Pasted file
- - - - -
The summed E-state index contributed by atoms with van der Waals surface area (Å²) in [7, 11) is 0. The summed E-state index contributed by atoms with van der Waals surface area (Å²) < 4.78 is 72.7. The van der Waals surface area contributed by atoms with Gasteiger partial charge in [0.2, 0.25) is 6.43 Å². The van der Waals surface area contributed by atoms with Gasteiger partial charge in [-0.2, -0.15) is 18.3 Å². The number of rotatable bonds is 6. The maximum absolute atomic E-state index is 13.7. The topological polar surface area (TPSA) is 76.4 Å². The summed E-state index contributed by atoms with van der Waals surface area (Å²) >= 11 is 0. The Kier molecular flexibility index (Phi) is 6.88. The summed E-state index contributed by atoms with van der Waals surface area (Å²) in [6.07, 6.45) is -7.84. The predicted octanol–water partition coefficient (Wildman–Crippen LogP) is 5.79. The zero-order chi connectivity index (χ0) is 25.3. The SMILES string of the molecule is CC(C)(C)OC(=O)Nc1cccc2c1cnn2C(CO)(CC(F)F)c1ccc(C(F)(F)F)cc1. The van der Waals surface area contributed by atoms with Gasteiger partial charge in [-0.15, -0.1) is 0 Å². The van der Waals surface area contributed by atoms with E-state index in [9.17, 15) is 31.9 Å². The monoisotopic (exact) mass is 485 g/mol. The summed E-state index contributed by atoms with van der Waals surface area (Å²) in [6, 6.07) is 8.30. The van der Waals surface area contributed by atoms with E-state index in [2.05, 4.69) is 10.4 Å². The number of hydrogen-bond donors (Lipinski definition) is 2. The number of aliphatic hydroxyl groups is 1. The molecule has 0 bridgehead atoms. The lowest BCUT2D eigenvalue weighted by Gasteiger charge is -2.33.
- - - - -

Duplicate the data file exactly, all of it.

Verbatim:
The summed E-state index contributed by atoms with van der Waals surface area (Å²) in [7, 11) is 0. The summed E-state index contributed by atoms with van der Waals surface area (Å²) < 4.78 is 72.7. The van der Waals surface area contributed by atoms with Gasteiger partial charge in [0.2, 0.25) is 6.43 Å². The van der Waals surface area contributed by atoms with Gasteiger partial charge in [-0.2, -0.15) is 18.3 Å². The number of rotatable bonds is 6. The maximum absolute atomic E-state index is 13.7. The topological polar surface area (TPSA) is 76.4 Å². The summed E-state index contributed by atoms with van der Waals surface area (Å²) >= 11 is 0. The Kier molecular flexibility index (Phi) is 6.88. The summed E-state index contributed by atoms with van der Waals surface area (Å²) in [6.07, 6.45) is -7.84. The predicted octanol–water partition coefficient (Wildman–Crippen LogP) is 5.79. The zero-order chi connectivity index (χ0) is 25.3. The SMILES string of the molecule is CC(C)(C)OC(=O)Nc1cccc2c1cnn2C(CO)(CC(F)F)c1ccc(C(F)(F)F)cc1. The van der Waals surface area contributed by atoms with Gasteiger partial charge in [-0.15, -0.1) is 0 Å². The van der Waals surface area contributed by atoms with E-state index in [9.17, 15) is 31.9 Å². The monoisotopic (exact) mass is 485 g/mol. The summed E-state index contributed by atoms with van der Waals surface area (Å²) in [6, 6.07) is 8.30. The van der Waals surface area contributed by atoms with E-state index in [2.05, 4.69) is 10.4 Å². The number of hydrogen-bond donors (Lipinski definition) is 2. The number of aliphatic hydroxyl groups is 1. The molecule has 0 bridgehead atoms. The lowest BCUT2D eigenvalue weighted by Gasteiger charge is -2.33.